Occasionally you hear mooted suggestions for a guaranteed minimum income before you can access the freedoms.
However, this is just freedom for the rich, but not the poor – which is not an ideal situation.
The solution has to be an advice market open to everyone.
The problem is cost. We need to find a radical way to fund retirement advice.
I have said before, employers need to come up with a solution.
More radical still would be if it were to come from a levy docked from pension funds every year – a tiny fraction of a per cent put aside to pay for some very simple financial advice.
Truly independent advice is the only way to steer through more scandals in the future.
Look to yourself
One of my ongoing gripes at the moment is the PR campaign by the Association of Investment Companies to score points over unit trusts regarding liquidity.
The Neil Woodford scandal raised legitimate concerns over the holding of illiquid stocks in open-ended funds.
But where was the AIC to warn of this before Mr Woodford had to gate his Equity Income fund?
Its rhetoric now seems solely designed to push savers into investment trusts.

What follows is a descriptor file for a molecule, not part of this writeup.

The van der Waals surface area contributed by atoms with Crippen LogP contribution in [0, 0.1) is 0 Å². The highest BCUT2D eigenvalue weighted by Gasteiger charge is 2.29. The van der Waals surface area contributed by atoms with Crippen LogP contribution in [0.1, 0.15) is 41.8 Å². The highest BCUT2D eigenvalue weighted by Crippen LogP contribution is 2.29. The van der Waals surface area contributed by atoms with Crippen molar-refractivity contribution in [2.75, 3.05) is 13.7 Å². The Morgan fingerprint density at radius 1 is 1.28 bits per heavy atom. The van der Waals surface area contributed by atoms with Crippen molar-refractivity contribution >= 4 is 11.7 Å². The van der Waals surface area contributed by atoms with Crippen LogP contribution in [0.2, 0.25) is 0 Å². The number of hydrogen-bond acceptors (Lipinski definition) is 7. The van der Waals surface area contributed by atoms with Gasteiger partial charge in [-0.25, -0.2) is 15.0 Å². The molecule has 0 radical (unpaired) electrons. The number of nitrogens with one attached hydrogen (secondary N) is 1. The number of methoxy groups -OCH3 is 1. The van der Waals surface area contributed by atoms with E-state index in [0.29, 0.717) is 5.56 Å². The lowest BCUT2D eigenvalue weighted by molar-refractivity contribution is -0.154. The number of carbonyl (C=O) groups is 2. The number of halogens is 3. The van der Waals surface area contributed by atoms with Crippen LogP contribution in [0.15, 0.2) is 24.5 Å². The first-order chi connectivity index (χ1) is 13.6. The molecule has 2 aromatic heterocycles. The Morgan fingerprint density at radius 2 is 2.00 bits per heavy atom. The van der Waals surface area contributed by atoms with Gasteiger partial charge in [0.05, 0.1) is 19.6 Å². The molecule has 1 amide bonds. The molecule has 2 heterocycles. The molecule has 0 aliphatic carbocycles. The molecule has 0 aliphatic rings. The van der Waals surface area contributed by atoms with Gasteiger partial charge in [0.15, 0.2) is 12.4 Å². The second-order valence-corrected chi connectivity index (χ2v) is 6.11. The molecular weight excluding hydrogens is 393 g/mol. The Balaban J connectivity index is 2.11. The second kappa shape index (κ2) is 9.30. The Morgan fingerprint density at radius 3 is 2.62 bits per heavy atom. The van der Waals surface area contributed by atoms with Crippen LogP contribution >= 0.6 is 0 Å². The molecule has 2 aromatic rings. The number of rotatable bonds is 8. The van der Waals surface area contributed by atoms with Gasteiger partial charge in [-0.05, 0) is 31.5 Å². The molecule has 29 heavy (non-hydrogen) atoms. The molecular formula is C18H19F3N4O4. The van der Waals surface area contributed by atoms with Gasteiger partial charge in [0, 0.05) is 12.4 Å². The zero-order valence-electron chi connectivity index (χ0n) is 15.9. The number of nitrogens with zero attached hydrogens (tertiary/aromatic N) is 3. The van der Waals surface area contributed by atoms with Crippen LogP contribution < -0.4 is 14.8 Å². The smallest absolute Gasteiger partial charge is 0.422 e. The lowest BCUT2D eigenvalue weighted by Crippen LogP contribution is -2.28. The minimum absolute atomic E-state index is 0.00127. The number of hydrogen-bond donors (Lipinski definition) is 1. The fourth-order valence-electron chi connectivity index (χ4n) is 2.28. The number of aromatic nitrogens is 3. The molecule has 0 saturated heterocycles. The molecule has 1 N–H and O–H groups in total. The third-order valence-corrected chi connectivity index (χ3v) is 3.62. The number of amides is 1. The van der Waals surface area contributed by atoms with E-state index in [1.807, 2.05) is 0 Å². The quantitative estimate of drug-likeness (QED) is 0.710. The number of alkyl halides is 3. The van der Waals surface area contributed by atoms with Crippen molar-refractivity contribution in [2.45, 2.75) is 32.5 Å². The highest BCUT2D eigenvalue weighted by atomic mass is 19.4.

And it conveniently forgets that the investment trust sector has some very serious unanswered questions of its own over the Woodford affair.
His Patient Capital trust has fallen heavily and has been riddled with accusations that the board lacked independence because of its link to Mr Woodford.
Probably better to fix the hole in your own roof before laughing at your neighbour’s leaks.
Another week, another reader points me to a rogue investment website that has popped up on the internet.
There it is, offering returns of 7 per cent a day (yes, I know), hiding in plain sight.
One day someone at the FCA enforcement division must learn to use Google.
James Coney is money editor at the Sunday Times